Bulls ‘disappointed’ as Lions tour descends into uncertainty

Bulls CEO Edgar Rathbone remains cautiously optimistic that the tour match against the British & Irish Lions could be rescheduled for the Tuesday before the first Test in Cape Town. CRAIG LEWIS reports.

On what turned out to be a nightmarish day for rugby in South Africa, Covid-19 outbreaks in the Bok, Bulls and Georgia camps laid waste to some out of the best-laid plans.

The Springboks-Georgia warm-up match scheduled for Friday looks likely to be cancelled, while Saturday’s battle between the Lions and Bulls has been called off for now.

It’s a considerable blow for the Boks, who desperately needed another hit-out after a rusty start in their first clash with Georgia, while the second game was also going to present an opportunity to reintroduce some overseas-based players to action.

The Bulls tour match was also key in the Lions’ pre-Test schedule as the Pretoria-based franchise has been the leading side in South Africa, and would have been expected to field a competitive team considering they don’t have all that many players in the national set-up.

It meant Saturday’s battle was shaping up to be a good contest for the tourists, but they will have to change their plans after fronting up to the Sharks on Wednesday night.

Following all of Tuesday’s drama, Rathbone held an impromptu virtual media conference to discuss the outbreak in the Bulls camp.

“The one positive thing is that they are looking at a postponement, but we need to look at dates that could fit both the British & Irish Lions as well as our Currie Cup schedule, and how we can shuffle that around. The good news, though, for the players is that it is currently a postponement, not a cancellation.

“A Lions tour comes around every 12 years, but the Currie Cup has log points, so it’s a tight balance between the two. But I’m sure as a whole and collective we could try and make something work in terms of the calendar.”

Rathbone clarified that the one date they are looking at is 20 July, just days before the first Test in Cape Town on 24 July.

Yet, that would be just the day before the Bulls are scheduled to play the Sharks in a Currie Cup game at Kings Park, while it would appear unlikely that the Lions would agree to a tour game so close to the first Test.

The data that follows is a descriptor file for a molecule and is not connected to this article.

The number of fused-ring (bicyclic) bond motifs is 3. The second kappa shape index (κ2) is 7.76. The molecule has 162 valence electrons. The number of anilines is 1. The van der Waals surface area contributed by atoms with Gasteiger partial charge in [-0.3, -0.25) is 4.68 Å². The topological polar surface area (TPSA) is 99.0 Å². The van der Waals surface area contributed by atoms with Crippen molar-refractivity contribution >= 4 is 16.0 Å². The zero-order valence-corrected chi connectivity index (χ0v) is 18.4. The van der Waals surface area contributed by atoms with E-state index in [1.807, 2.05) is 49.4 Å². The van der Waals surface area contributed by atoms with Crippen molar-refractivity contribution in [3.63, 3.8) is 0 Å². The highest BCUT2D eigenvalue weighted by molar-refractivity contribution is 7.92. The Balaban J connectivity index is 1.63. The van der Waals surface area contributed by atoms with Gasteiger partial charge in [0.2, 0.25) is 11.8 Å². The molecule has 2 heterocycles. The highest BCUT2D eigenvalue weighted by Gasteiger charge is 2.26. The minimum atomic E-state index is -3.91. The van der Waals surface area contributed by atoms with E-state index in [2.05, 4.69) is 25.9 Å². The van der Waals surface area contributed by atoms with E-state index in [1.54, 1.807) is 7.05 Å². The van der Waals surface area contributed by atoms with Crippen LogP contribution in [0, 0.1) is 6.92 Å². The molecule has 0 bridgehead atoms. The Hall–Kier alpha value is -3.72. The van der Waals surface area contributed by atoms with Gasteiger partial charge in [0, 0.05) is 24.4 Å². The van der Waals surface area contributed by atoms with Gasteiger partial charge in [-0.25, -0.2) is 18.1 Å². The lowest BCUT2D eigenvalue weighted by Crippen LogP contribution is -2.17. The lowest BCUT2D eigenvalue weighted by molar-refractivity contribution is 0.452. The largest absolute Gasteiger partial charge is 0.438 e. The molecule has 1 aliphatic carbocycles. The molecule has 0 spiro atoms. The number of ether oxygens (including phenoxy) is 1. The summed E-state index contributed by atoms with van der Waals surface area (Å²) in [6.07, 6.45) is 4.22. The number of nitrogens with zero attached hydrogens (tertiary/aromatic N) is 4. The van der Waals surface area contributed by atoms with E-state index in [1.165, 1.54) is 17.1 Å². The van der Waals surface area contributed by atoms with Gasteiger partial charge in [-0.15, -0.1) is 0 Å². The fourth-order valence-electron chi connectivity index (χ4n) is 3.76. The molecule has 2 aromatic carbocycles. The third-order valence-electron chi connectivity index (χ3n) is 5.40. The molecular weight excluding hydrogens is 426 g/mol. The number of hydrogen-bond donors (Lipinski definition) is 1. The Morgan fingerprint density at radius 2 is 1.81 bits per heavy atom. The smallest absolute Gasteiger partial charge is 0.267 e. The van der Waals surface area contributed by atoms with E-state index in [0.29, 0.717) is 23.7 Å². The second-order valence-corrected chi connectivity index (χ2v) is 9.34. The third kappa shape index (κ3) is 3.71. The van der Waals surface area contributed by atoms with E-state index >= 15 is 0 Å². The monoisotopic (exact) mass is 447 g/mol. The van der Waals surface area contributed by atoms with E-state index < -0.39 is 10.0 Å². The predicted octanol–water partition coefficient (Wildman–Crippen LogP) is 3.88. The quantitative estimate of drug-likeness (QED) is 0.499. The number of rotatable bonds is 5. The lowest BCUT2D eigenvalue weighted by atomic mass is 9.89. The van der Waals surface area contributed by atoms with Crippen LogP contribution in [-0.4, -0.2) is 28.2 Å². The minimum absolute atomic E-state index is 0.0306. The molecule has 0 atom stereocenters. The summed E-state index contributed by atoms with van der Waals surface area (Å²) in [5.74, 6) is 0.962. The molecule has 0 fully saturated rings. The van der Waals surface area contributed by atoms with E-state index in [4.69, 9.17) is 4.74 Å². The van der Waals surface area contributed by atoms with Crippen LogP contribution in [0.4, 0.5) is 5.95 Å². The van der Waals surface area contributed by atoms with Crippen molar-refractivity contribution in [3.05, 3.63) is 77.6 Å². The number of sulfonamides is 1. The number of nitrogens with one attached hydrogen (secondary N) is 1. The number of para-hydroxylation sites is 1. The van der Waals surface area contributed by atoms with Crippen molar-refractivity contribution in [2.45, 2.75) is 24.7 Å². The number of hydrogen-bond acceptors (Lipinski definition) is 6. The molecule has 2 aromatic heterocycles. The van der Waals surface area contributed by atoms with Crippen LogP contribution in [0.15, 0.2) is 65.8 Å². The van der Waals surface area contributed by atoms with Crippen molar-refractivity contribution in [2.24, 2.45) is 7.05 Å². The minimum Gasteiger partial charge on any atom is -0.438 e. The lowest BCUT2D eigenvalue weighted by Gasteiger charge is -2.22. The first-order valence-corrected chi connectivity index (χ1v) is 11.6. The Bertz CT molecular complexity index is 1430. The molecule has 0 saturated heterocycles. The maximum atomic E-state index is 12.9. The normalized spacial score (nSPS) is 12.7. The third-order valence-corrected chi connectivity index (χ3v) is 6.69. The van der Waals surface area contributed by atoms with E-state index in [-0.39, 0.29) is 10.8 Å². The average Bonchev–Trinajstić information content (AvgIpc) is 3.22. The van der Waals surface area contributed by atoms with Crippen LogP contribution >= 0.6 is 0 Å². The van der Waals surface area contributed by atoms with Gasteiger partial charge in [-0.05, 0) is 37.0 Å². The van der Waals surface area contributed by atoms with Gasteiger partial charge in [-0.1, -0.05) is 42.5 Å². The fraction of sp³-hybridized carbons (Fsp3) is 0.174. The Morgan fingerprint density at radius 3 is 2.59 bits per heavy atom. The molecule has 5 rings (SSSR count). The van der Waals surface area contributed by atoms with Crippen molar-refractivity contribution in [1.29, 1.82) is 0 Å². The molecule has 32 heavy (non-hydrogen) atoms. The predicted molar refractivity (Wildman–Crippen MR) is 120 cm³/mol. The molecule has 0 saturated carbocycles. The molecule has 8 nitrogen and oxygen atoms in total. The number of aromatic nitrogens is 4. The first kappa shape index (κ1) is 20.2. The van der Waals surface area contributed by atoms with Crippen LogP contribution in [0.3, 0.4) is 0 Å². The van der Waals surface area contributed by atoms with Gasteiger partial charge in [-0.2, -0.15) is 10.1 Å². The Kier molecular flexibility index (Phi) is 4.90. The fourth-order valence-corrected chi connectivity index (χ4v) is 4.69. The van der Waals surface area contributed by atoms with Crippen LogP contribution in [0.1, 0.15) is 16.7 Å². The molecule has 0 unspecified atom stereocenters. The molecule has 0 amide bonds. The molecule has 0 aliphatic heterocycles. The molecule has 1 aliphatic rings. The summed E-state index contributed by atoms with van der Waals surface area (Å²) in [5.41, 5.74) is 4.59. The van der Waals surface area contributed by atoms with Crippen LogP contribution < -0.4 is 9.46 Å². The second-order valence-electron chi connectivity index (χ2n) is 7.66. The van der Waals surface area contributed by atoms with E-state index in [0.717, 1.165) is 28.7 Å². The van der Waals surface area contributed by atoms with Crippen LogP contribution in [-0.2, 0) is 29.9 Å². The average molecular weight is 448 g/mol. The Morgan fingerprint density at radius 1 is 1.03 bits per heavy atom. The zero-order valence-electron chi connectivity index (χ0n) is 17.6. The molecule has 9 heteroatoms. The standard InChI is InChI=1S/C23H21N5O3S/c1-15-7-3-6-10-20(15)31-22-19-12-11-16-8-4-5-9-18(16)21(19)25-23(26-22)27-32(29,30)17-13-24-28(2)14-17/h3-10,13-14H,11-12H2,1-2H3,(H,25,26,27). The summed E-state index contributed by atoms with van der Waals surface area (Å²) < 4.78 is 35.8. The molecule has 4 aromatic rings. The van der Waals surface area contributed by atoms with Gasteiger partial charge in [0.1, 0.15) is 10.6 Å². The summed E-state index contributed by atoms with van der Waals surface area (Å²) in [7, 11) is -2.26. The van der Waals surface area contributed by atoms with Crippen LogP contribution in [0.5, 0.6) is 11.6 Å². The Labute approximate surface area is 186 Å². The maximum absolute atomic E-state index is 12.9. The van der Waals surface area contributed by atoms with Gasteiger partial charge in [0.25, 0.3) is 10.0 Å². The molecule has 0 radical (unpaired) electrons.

With this weekend’s two big warm-up matches for both the Lions and Boks having been impacted by the unpredictability of the pandemic, Rathbone was asked if he felt it would compromise the integrity of the tour.

“There are still a few weeks to go before the first Test match, so there’s more than enough time for both teams to prepare,” he commented.

“There hasn’t been word on the Georgia Test, whether it’s going ahead or not. It will be important for the Springboks’ planning to get a match or two in before the Test series.

“The British & Irish Lions have the Sharks to play, the SA A team and the Stormers, at the very least, and hopefully us. They will be fine in terms of their preparation.”

Rathbone added that there could be no blame attributed to the fact the Bulls endured this virus outbreak at a time when they hadn’t yet headed into a bubble environment, while reiterating that no blame – in hindsight – could be laid at the door of SA Rugby.

“The bubble was initially planned for 10 days and that got changed to five days. But there were reasons for that, and the five days in effect should be efficient. We saw a couple guys testing positive on Saturday already, so even if we were in a bubble the effects could have been worse.

“There is no right or wrong answer. Point number one is just safeguarding the players and their health …

“The amount of work that’s been done on SA Rugby’s side, together with SARES [SA Rugby Events Services], is unbelievable.

“You can’t really fault them on that. I don’t think anybody could have planned for this delta variant and how contagious that has been over the last few weeks in Gauteng.

“I can’t imagine anybody being able to fault the work SA Rugby’s done. It’s been impeccable in these trying times.

“Since the pandemic started last year, if you look at the amount of rugby we’ve actually been able to play through all of this, it’s unbelievable.

“Even with this latest outbreak in our system, they turned every stone to try to make the game happen.”

At the conclusion of the conference, Rathbone was asked what the overriding feeling and emotion was among the Bulls squad, particularly considering this disruption could deny many players a career highlight.

“The overriding feeling is obviously disappointment that the match couldn’t take place now. There is still a bit of hope, but it’s a once-in-a-lifetime match and we’ve built a lot of our strategies and even a jersey launch around this match. It’s really disappointing, but you can’t plan or predict these sorts of things.”

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Craig Lewis